I began my talk by pointing out that neither aspect of this twofold commandment was new to the people of Jesus’ time; both are rooted in the Torah. I then offered some thoughts about each of the two aspects, including what is challenging to them in us. I ended by talking about a precondition to our ability to grow in our adherence of the command to love God and love one another: our embrace of God’s unconditional love for us.

You can access a recording of my talk here or stream it from the icon below. (The podcast runs for 27:01.) A copy of the the handout I distributed to participants for their prayer this week is here.

Our series ends next week with a focus on our commissioning to proclaim the Gospel.

Jesus Speaks: The Beatitudes

Today was the second session of the Fall Reflection Series I am offering this fall at the University of St. Thomas School of Law.  The reflection series is titled Jesus Speaks and it is designed to deepen our appreciation of fundamental Christian teachings drawn from the words of Christ.  Each session includes a talk, time for individual reflection and some sharing of the prayer experience.

The focus of today’s session was The Beatitudes. Pope Benedict XIV wrote that “the Beatitudes express the meaning of discipleship.” They are meant, not as a series of sweet platitudes, but as ways we ought to orient and live our lives.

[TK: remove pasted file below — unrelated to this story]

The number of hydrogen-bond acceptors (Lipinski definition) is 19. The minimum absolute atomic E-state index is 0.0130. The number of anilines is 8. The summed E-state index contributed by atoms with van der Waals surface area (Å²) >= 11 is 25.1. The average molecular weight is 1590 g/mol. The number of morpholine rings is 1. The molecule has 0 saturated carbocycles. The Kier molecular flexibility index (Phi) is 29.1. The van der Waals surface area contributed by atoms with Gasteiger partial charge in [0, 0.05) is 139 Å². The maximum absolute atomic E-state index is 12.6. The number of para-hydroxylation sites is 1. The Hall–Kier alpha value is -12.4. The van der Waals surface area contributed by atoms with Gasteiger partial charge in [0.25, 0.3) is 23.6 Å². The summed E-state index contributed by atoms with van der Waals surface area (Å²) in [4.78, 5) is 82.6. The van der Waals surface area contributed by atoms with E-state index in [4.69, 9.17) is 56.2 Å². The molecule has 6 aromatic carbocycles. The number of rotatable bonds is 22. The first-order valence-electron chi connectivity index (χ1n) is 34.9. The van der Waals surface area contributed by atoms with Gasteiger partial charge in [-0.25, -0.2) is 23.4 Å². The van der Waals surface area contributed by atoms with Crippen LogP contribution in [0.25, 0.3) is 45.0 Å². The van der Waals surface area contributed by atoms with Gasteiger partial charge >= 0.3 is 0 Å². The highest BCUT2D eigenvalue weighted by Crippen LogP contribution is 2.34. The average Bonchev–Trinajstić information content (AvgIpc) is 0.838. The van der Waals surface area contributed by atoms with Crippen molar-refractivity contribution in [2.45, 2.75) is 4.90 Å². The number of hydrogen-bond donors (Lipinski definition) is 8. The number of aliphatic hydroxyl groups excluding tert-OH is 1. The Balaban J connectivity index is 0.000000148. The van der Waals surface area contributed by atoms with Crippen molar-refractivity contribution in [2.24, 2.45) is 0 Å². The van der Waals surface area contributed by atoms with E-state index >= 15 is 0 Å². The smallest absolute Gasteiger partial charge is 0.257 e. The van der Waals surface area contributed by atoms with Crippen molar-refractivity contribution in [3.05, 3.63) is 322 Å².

Since I have given so many talks on the Beatitudes, I decided to do something different today. For each of the Beatitudes, I invited the participants to share something of their understanding before offering some thoughts of my own. It was a rich discussion and I think broadened how many (including myself) thought of some of the Beatitudes.

At the end of our discussion, I distributed prayer material on the Beatitudes participants may want to pray with this week. You can find a copy of the that handout material is here.

If you wish to hear a recording of a talk I have given on the Beatitudes, you can find one here.

Our session continues next week with a focus on the Eucharist.